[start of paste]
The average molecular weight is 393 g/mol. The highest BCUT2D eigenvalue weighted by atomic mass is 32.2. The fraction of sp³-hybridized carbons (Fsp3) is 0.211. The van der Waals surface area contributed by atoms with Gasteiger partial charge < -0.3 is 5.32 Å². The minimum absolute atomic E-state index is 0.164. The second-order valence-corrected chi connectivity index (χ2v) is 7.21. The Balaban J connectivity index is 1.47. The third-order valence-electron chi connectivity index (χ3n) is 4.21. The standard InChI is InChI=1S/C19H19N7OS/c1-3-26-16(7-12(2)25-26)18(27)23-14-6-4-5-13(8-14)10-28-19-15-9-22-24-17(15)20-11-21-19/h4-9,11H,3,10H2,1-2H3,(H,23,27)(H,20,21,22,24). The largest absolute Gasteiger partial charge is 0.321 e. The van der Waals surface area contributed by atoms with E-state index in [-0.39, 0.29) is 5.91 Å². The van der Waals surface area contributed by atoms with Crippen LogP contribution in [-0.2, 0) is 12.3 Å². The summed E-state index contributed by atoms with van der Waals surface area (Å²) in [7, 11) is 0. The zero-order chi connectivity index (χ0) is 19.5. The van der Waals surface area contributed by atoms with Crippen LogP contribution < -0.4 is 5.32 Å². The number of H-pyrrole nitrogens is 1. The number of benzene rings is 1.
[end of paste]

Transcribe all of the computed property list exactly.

The average molecular weight is 393 g/mol. The highest BCUT2D eigenvalue weighted by atomic mass is 32.2. The fraction of sp³-hybridized carbons (Fsp3) is 0.211. The van der Waals surface area contributed by atoms with Gasteiger partial charge < -0.3 is 5.32 Å². The minimum absolute atomic E-state index is 0.164. The second-order valence-corrected chi connectivity index (χ2v) is 7.21. The Balaban J connectivity index is 1.47. The third-order valence-electron chi connectivity index (χ3n) is 4.21. The standard InChI is InChI=1S/C19H19N7OS/c1-3-26-16(7-12(2)25-26)18(27)23-14-6-4-5-13(8-14)10-28-19-15-9-22-24-17(15)20-11-21-19/h4-9,11H,3,10H2,1-2H3,(H,23,27)(H,20,21,22,24). The largest absolute Gasteiger partial charge is 0.321 e. The van der Waals surface area contributed by atoms with E-state index in [-0.39, 0.29) is 5.91 Å². The van der Waals surface area contributed by atoms with Crippen LogP contribution in [-0.2, 0) is 12.3 Å². The summed E-state index contributed by atoms with van der Waals surface area (Å²) in [7, 11) is 0. The zero-order chi connectivity index (χ0) is 19.5. The van der Waals surface area contributed by atoms with Crippen LogP contribution < -0.4 is 5.32 Å². The number of H-pyrrole nitrogens is 1. The number of benzene rings is 1.